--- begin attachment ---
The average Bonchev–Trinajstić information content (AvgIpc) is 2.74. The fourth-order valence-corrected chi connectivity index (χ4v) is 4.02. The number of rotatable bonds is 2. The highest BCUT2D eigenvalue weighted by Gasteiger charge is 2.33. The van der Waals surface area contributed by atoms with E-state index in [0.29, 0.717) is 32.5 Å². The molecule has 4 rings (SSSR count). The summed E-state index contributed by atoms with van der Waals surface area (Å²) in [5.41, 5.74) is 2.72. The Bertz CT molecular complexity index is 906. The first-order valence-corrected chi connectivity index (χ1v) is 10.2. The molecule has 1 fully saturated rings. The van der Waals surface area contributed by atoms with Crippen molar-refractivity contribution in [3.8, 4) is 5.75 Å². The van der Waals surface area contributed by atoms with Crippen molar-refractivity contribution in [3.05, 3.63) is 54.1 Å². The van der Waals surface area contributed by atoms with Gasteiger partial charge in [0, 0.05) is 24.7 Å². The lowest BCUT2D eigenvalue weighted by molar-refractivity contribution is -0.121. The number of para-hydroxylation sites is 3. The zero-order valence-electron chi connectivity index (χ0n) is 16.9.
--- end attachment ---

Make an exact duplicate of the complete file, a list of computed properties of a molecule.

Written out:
The average Bonchev–Trinajstić information content (AvgIpc) is 2.74. The fourth-order valence-corrected chi connectivity index (χ4v) is 4.02. The number of rotatable bonds is 2. The highest BCUT2D eigenvalue weighted by Gasteiger charge is 2.33. The van der Waals surface area contributed by atoms with E-state index in [0.29, 0.717) is 32.5 Å². The molecule has 4 rings (SSSR count). The summed E-state index contributed by atoms with van der Waals surface area (Å²) in [5.41, 5.74) is 2.72. The Bertz CT molecular complexity index is 906. The first-order valence-corrected chi connectivity index (χ1v) is 10.2. The molecule has 1 fully saturated rings. The van der Waals surface area contributed by atoms with Crippen molar-refractivity contribution in [3.8, 4) is 5.75 Å². The van der Waals surface area contributed by atoms with Crippen molar-refractivity contribution in [3.05, 3.63) is 54.1 Å². The van der Waals surface area contributed by atoms with Gasteiger partial charge in [0, 0.05) is 24.7 Å². The lowest BCUT2D eigenvalue weighted by molar-refractivity contribution is -0.121. The number of para-hydroxylation sites is 3. The zero-order valence-electron chi connectivity index (χ0n) is 16.9.